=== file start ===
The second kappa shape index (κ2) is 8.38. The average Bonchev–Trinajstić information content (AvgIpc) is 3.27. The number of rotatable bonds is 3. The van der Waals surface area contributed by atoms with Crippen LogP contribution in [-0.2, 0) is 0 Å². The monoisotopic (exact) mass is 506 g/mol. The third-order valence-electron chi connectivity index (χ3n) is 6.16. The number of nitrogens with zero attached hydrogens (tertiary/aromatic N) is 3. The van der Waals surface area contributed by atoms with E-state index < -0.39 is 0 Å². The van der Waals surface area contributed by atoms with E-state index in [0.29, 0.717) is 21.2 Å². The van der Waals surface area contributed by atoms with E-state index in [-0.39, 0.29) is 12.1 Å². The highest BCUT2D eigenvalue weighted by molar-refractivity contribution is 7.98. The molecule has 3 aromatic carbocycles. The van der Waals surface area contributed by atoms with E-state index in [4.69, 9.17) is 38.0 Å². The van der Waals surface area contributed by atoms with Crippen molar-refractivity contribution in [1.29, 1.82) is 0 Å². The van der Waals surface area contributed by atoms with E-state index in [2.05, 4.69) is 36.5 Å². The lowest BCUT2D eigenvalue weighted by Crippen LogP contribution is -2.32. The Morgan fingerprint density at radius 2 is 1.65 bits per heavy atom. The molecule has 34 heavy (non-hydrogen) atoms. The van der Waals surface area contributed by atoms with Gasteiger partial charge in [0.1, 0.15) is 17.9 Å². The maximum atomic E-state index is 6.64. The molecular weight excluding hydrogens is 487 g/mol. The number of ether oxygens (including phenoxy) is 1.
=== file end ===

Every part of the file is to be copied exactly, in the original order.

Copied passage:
The second kappa shape index (κ2) is 8.38. The average Bonchev–Trinajstić information content (AvgIpc) is 3.27. The number of rotatable bonds is 3. The van der Waals surface area contributed by atoms with Crippen LogP contribution in [-0.2, 0) is 0 Å². The monoisotopic (exact) mass is 506 g/mol. The third-order valence-electron chi connectivity index (χ3n) is 6.16. The number of nitrogens with zero attached hydrogens (tertiary/aromatic N) is 3. The van der Waals surface area contributed by atoms with E-state index < -0.39 is 0 Å². The van der Waals surface area contributed by atoms with E-state index in [0.29, 0.717) is 21.2 Å². The van der Waals surface area contributed by atoms with E-state index in [-0.39, 0.29) is 12.1 Å². The highest BCUT2D eigenvalue weighted by molar-refractivity contribution is 7.98. The molecule has 3 aromatic carbocycles. The van der Waals surface area contributed by atoms with E-state index in [4.69, 9.17) is 38.0 Å². The van der Waals surface area contributed by atoms with Crippen molar-refractivity contribution in [1.29, 1.82) is 0 Å². The van der Waals surface area contributed by atoms with E-state index in [2.05, 4.69) is 36.5 Å². The lowest BCUT2D eigenvalue weighted by Crippen LogP contribution is -2.32. The Morgan fingerprint density at radius 2 is 1.65 bits per heavy atom. The molecule has 34 heavy (non-hydrogen) atoms. The van der Waals surface area contributed by atoms with Gasteiger partial charge in [0.1, 0.15) is 17.9 Å². The maximum atomic E-state index is 6.64. The molecular weight excluding hydrogens is 487 g/mol. The number of ether oxygens (including phenoxy) is 1.